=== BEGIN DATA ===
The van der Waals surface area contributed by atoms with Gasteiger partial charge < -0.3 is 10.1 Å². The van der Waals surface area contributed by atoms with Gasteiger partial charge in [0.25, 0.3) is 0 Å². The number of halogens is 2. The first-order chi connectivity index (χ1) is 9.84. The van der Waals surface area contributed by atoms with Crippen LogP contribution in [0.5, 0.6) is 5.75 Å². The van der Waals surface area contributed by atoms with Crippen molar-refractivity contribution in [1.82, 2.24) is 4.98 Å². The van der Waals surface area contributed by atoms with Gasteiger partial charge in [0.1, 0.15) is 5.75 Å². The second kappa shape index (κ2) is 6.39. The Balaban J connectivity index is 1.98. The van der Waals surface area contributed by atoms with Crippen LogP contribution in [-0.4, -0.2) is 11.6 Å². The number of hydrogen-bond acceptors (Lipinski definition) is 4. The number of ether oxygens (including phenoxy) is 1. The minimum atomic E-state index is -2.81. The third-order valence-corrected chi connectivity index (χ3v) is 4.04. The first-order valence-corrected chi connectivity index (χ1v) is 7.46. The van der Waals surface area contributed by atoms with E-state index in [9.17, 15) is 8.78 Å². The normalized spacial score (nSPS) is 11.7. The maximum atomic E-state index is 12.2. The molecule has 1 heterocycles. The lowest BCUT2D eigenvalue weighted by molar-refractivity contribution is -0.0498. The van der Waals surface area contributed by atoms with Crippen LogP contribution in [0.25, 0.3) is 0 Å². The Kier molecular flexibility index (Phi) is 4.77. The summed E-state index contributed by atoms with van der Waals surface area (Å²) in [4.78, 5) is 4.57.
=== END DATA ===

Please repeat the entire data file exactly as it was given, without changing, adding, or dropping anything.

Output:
The van der Waals surface area contributed by atoms with Gasteiger partial charge < -0.3 is 10.1 Å². The van der Waals surface area contributed by atoms with Gasteiger partial charge in [0.25, 0.3) is 0 Å². The number of halogens is 2. The first-order chi connectivity index (χ1) is 9.84. The van der Waals surface area contributed by atoms with Crippen LogP contribution in [0.5, 0.6) is 5.75 Å². The van der Waals surface area contributed by atoms with Crippen molar-refractivity contribution in [1.82, 2.24) is 4.98 Å². The van der Waals surface area contributed by atoms with Gasteiger partial charge in [0.1, 0.15) is 5.75 Å². The second kappa shape index (κ2) is 6.39. The Balaban J connectivity index is 1.98. The van der Waals surface area contributed by atoms with Crippen LogP contribution in [-0.4, -0.2) is 11.6 Å². The number of hydrogen-bond acceptors (Lipinski definition) is 4. The number of ether oxygens (including phenoxy) is 1. The minimum atomic E-state index is -2.81. The third-order valence-corrected chi connectivity index (χ3v) is 4.04. The first-order valence-corrected chi connectivity index (χ1v) is 7.46. The van der Waals surface area contributed by atoms with E-state index in [9.17, 15) is 8.78 Å². The normalized spacial score (nSPS) is 11.7. The maximum atomic E-state index is 12.2. The molecule has 1 heterocycles. The lowest BCUT2D eigenvalue weighted by molar-refractivity contribution is -0.0498. The van der Waals surface area contributed by atoms with Crippen LogP contribution in [0.25, 0.3) is 0 Å². The Kier molecular flexibility index (Phi) is 4.77. The summed E-state index contributed by atoms with van der Waals surface area (Å²) in [4.78, 5) is 4.57.